At 6 years old, I was responsible for watching my 3 younger brothers swim in the lake. My parents wanted some time to themselves in the cabin. My brother almost drowned. I froze as he flailed and choked. I wanted to scream but I couldn’t move. I was not mature enough to handle the responsibility I was given. Yet somehow I felt like I was responsible and had to control the outcome of something I was incapable of doing.

I was responsible to comfort my mother after my dad was mean to her. I was responsible to help her feel better if she had a rough day with Matt. I listened to her and held her as she cried. I told her everything would be okay. Yet I was never comforted.

I was responsible for the outdoor cats. I fed them and cared for them. When one cat was a bad mom and let her kittens freeze to death, it was my responsibility to bury the kittens. I dug a hole, but after touching the first cold kitten I screamed and threw the box of dead kittens into the tall grass. It was horrifying.

My brothers and I had to do a lot of chores like hauling wood. One time I almost hurt myself carrying the biggest log. After that, I was no longer allowed to do men’s work. From that day on I was in charge of laundry, cleaning the kitchen, and when needed meal prep. I was allowed to play in my room when my brothers worked outside. All the while my dad called them lazy and yelled at them when they didn’t work hard enough. It always made me feel guilty watching them suffer.

I was responsible to care for my autistic brother. He was mean to me but I was responsible to make sure no one was mean to him at school. I helped shower him and make his meals. I was his second mother. It was my responsibility to take care of him forever. My mom didn’t want me to go far away for college. She was jealous when I had other friends because she was my best friend. She pretty much clipped my wings before I figured out I could fly.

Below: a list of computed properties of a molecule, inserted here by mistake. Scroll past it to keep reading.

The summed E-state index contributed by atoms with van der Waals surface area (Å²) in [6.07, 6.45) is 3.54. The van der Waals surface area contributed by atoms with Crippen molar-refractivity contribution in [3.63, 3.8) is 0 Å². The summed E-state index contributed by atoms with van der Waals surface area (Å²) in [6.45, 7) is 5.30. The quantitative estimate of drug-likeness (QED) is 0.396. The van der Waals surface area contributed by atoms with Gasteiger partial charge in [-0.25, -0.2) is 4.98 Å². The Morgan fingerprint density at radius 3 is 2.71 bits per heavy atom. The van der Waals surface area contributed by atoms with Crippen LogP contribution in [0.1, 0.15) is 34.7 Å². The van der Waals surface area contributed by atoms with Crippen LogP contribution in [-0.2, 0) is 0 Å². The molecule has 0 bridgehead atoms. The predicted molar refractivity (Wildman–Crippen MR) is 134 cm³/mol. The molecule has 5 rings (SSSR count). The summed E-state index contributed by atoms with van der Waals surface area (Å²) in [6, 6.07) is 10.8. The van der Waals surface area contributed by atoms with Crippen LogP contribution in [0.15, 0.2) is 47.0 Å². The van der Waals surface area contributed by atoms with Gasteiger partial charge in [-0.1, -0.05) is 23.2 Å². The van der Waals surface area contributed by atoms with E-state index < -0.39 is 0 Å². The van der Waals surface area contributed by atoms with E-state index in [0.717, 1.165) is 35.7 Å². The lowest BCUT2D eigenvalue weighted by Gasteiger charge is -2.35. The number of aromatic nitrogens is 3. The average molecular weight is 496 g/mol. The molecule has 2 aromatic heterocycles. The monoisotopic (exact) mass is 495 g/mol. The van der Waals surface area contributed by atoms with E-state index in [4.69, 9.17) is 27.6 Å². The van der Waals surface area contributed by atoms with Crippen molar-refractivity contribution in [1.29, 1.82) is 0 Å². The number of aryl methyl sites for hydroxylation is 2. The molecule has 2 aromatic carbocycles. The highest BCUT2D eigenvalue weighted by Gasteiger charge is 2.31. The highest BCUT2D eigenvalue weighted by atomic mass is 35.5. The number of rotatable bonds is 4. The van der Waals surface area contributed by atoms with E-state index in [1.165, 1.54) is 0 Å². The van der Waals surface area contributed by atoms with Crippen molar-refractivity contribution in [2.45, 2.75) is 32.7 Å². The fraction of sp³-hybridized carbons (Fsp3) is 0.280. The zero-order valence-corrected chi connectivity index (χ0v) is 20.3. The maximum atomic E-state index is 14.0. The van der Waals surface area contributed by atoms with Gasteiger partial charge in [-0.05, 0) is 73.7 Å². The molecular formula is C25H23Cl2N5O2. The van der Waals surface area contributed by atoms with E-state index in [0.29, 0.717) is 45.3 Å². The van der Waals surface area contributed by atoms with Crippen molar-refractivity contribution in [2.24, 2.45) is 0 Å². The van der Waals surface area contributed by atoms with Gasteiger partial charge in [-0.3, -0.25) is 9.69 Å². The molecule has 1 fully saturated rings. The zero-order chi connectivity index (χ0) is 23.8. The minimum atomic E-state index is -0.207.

When my brother Matt was at his most violent, my mom pulled us all out of school. I was home schooled from 8th to 10th grade. I rarely left the house. COVID was not the first time I lived in isolation. It was hard because my friends went on with life without me. I should’ve been allowed to be a child. In some ways I thought I was cool. Who doesn’t want to be an adult when they are a child? As an adult I wondered what it would be like to be a child. But it was too late to go back. I missed out on the magic and wonder. My biggest regret was that I was never allowed to live. I didn’t even realize it until it was too late.